An African American Community
Recreation Center: Participants’ and
Volunteers’ Perceptions of Racism
and Racial Identity

Dublin Core

Title

An African American Community
Recreation Center: Participants’ and
Volunteers’ Perceptions of Racism
and Racial Identity

Subject

Douglas Center

Description

Recognizing that racial segregation often takes
place in leisure spaces, we sought to gain a greater understanding of African
Americans who specifi cally seek out leisure settings that are linked
to their sub-population. Th us, the purpose of this exploratory study was
to compare African Americans who are involved in an African American
community center and/or volunteer for associations closely linked to
the African American population to those who are not involved. Comparisons
were made based on their racial identity and their perceptions
of racism. Our research expectations were that those who chose to be
more closely associated with the African American population would have
stronger perceptions of racism and racial identity when compared to those
African Americans who were not involved. Th ere is a growing area of
research that examines the connections between racism, discrimination
and leisure behavior and we sought to add to this body of research by
examining perceptions of racism and racial identity and its relationship to
African Americans’ choices of leisure setting. Data were collected through
on-site questionnaire surveys that were distributed at an African American
community center (Frederick Douglass Community Center-FDC), doorto-
door in an African American neighborhood, and at a neighborhood
barbershop. Comparisons between FDC volunteers and non-volunteers
revealed no signifi cant diff erences with respect to perceptions of racism
or racial identity. Similarly, comparisons between community-wide volunteers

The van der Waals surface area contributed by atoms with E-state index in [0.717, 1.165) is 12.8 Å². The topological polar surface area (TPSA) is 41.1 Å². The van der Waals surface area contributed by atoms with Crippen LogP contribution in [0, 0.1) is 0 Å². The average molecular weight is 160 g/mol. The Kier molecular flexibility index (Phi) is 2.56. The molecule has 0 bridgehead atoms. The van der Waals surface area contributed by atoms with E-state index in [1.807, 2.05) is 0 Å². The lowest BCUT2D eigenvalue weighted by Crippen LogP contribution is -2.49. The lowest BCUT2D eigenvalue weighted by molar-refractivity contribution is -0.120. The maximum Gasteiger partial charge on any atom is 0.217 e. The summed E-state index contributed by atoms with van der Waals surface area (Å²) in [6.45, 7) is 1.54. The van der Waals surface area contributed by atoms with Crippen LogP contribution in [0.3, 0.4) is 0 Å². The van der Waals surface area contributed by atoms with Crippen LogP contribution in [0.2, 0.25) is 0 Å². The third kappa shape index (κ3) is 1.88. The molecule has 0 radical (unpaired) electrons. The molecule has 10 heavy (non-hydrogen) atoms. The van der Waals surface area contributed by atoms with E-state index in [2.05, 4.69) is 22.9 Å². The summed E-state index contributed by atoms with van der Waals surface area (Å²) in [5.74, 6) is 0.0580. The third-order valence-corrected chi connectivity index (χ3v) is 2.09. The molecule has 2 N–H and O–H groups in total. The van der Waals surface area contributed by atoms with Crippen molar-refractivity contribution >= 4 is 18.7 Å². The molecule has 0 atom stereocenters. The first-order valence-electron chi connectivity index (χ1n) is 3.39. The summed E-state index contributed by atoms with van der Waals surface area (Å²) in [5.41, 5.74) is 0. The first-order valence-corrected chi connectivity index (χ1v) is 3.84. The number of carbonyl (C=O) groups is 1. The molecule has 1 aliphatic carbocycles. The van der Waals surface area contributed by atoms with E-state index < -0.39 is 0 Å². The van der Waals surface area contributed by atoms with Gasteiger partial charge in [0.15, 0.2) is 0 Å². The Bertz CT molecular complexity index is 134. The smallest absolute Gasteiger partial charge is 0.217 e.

and non-volunteers suggested no signifi cant diff erences in terms
of perceptions of racism; however, community-wide volunteers reported
signifi cantly higher levels of racial identity than did non-volunteers. Community-
wide volunteers were also signifi cantly more active as participants,
both at the FDC and in other African American programs in the community.
And fi nally, comparisons between FDC participants and non-participants indicated no signifi cant diff erences between the groups, in either
their perceptions of racism or their racial identity. Th us, in response to
our research expectations, we found that African Americans involved at
the FDC (either as participants and/or volunteers) did not have stronger
perceptions of racism and racial identities than did those who remained
uninvolved. However, those who served as volunteers in various African
American programs across the community did report a stronger racial
identity than did non-volunteers. Managerial implications include gaining
some insight into those African Americans who specifi cally seek out
leisure settings that are linked to their sub-population, and recognizing
that racially segregated programs and services may be desirable for some
minority populations given today’s racial climate.

Creator

Kimberly J. Shinew
Rasul Mowatt
Troy Glover

Publisher

Journal of Park and Recreation Administration

Date

Summer 2007

Contribution Form

Online Submission

No

Files

Citation

Kimberly J. Shinew Rasul Mowatt Troy Glover, “An African American Community Recreation Center: Participants’ and Volunteers’ Perceptions of Racism and Racial Identity,” eBlack Champaign-Urbana, accessed November 21, 2019, http://eblackcu.net/portal/items/show/217.

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File: Article6.pdf